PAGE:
On Wednesday night, the House of Commons voted in favour of the European Union (Notification of Withdrawal) Bill at its third reading.
The High Court has dismissed a legal challenge regarding the question of the UK’s anticipated departure from the single market and European Economic Area (EEA).
Following the recent Supreme Court decision, the Government published the European Union (Notification of Withdrawal) Bill, which, if passed by Parliament, will provide the required authorisation.
The Loan Market Association has responded to the UK Treasury Committee's Call for Evidence on EU Exit and Transitional Arrangements.
Timing is everything. Before the UK referendum on exiting the European Union, the European Commission proposed a draft Prospectus Regulation as part of its Capital Market Union (CMU) initiative.
The Prime Minister stated in her Brexit speech on January 17 that the UK will work to negotiate a bespoke Free Trade Agreement (FTA) with the EU.
The Supreme Court has handed down judgment in the UK Government’s appeal against the earlier decision of the High Court that parliamentary approval is needed to give notice under Article 50.
On January 17, 2017, Prime Minister Theresa May delivered her much anticipated speech on the UK Government’s plan for exiting the EU.
Yesterday, the Prime Minister, Theresa May, delivered a much anticipated speech setting out the UK Government’s priorities for Brexit.
The Scottish Government has published a paper, Scotland’s Place in Europe. In this paper the Scottish Government sets out its position following the result of the UK’s referendum on the EU.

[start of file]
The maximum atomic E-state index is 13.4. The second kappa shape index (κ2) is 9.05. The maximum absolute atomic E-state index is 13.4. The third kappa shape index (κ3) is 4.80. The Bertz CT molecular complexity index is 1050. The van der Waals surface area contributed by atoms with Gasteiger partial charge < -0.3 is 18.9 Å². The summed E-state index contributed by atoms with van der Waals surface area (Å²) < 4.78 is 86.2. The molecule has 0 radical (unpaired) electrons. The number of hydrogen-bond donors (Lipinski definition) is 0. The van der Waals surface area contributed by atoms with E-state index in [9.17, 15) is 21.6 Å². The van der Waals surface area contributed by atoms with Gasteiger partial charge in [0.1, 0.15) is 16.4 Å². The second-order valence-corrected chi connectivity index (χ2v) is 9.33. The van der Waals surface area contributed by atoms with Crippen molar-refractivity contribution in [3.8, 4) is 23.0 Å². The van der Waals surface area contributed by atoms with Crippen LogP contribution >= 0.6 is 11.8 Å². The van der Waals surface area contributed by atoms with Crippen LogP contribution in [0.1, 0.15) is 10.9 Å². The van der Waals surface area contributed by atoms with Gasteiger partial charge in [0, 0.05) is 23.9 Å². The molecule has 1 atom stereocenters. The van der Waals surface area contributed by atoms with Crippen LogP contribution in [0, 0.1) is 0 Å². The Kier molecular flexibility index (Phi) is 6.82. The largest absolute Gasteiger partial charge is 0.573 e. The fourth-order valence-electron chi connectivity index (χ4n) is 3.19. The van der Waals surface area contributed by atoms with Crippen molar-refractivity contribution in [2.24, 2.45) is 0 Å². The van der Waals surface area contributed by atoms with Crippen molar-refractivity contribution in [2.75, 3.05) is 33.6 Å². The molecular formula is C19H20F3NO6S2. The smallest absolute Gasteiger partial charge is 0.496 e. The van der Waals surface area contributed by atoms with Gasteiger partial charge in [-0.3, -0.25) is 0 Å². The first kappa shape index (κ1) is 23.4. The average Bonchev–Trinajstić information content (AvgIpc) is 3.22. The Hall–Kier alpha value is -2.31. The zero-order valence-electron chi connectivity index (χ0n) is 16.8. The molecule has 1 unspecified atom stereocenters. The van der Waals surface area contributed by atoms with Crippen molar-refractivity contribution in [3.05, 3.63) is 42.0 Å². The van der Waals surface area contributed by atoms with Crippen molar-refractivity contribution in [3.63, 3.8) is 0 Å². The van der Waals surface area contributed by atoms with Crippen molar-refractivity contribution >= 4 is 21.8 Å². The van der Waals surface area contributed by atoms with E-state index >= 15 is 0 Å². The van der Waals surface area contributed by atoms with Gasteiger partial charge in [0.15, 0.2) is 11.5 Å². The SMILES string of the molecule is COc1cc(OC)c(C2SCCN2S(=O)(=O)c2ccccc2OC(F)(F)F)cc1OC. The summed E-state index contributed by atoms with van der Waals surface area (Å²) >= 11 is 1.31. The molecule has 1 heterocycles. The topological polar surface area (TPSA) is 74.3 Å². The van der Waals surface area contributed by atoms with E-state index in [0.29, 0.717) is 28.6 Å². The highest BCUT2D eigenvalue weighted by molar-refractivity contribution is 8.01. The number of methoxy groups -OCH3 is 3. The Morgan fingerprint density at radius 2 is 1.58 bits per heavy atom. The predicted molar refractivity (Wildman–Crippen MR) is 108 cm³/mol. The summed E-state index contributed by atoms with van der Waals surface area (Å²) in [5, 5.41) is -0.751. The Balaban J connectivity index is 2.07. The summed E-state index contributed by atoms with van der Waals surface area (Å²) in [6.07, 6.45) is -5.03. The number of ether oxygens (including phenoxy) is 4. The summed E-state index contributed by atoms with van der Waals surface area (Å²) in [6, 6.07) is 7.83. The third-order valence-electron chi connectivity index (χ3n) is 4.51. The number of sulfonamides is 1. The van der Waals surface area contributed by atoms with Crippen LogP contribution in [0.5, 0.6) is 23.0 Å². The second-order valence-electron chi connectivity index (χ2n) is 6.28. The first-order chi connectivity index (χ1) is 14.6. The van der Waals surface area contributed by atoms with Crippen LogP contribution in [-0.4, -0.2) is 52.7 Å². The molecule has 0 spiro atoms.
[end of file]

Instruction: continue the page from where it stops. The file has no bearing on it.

On Friday December 16, the House of Lords’ European Union Sub-Committee published its report on Brexit: financial services.
We discuss the significant expected impact on flying rights and airline ownership regulations, with a brief consideration of areas which are likely to remain unchanged.
Last week, the Supreme Court heard the Government’s appeal from the High Court’s recent decision that Article 50 cannot be triggered without Parliamentary approval.
The future of the Unified Patent Court (UPC) system had been in doubt following the UK’s vote to exit the EU as it had been created within the EU framework.
The hearing of the UK Government’s appeal against the High Court’s recent decision that Article 50 cannot be triggered without Parliamentary approval is due to commence on December 5.
On November 10, 2016, Parliament published a Briefing Paper setting out the Government’s position in relation to employment rights of workers following the UK’s exit from the EU.
The briefing note looks at recent developments and considers the key issue of equivalence.